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Build it and they will come

For better or for worse, nothing in the development arsenal can match the power of a road to transform the land and the lives of its inhabitants.

Particularly in frontier areas, roads often set off a chain of events that are difficult to anticipate. New residents clear the land and establish new production systems. While the changes create jobs and opportunities, they can also destroy the environment and threaten the culture and livelihood of people already living there.

This was the scenario that planners sought to prevent in a new IDB-financed sustainable development project in Panama’s province of Darién. A significant part of the project consisted of paving a dirt highway that ends in the town of Yaviza, well short of Panama’s southern border with Colombia. The so-called "Darién Gap," a wide swath of forest along the border, has remained largely pristine and is now a national park.

For many of the local residents, the need to pave the road is compelling, since much of it is only passable during the brief dry season. But others fear that an improved road would hasten the influx of newcomers into the region, threatening the cultural integrity of indigenous peoples and destroying fragile ecosystems. In response to these concerns, the road-paving plans were made part of an integrated sustainable development project that will include protected areas, land titling, and resources to help local governments properly manage land use and development.

These goals raised important questions: How are forest resources being used? What parts of the Darién most need protection? Where should enforcement and mitigation efforts be focused?

In order to get some of the answers, the IDB financed a series of studies to predict how land use would change following the paving of the road. Among them was a spatial analysis study in which geographical and socioeconomic data were used to build a model that would indicate changes resulting from reductions in transport costs and other factors. The study was carried out by Gerald Nelson and Virginia Harris, both of the University of Illinois, and Steven Stone, an IDB environmental specialist.

Overall, they found that the road resurfacing would have relatively little effect on deforestation in the province, especially in the national park. Nor would it hasten the extraction of high value timber, largely because most of the valuable timber was removed after the dirt road was completed in 1984.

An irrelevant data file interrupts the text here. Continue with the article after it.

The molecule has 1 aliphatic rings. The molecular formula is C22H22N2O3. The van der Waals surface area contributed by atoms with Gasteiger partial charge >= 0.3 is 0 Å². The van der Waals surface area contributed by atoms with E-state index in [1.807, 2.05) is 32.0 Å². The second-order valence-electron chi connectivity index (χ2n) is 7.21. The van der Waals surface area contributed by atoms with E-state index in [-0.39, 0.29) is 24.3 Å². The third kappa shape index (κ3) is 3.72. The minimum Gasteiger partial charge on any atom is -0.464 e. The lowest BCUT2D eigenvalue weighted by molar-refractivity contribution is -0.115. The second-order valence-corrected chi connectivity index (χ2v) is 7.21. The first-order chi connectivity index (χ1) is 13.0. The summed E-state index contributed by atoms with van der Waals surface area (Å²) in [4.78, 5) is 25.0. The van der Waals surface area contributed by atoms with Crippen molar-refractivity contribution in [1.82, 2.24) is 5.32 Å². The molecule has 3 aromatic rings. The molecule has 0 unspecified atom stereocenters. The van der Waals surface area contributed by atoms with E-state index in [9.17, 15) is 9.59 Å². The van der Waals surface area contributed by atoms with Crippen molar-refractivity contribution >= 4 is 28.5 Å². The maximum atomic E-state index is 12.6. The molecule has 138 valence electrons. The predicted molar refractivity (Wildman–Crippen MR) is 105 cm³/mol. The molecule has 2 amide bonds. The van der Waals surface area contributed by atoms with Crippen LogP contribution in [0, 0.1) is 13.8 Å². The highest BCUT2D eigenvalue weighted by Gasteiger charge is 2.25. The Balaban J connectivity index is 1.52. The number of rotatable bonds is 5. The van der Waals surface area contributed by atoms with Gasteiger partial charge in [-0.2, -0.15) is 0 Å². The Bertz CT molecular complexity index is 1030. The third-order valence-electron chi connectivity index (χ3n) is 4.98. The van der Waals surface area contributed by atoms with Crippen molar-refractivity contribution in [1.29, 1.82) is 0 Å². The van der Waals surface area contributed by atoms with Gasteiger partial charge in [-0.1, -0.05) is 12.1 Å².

However, paving the road could dramatically reduce forests of cativo trees, a commercial species used to make plywood. The forests would most likely be replaced by pasture and later by forests dominated by cuipo trees, a species with little commercial value. Paving the road would also probably increase the area devoted to pasture by nearly 500 square km. Similarly, adding a ferry to the town of La Palma would increase pastureland at the expense of cativo forest, brush and agriculture.

In another scenario, the authors attempted to predict what would happen if the same system of property rights and land use practices currently in use on an indigenous reserve located in the northeast portion of the province were to be extended to the province as a whole. The result, they found, would be to dramatically reduce all kinds of human intervention in the landscape. The area covered by cativo forests would gradually triple, and regions now used for pasture and agriculture would revert to forest dominated by cuipo trees.

"Clearly, cultural land use ethics as well as effective property rights make a difference in land use in Darien province," write the authors of the study. As a result of these findings and a range of other studies undertaken to prepare the project, a phased approach—linking gains in land titling and demarcation to paving individual sections of the road—is being adopted to ensure that the shape of the land and its inhabitants is preserved into the future.


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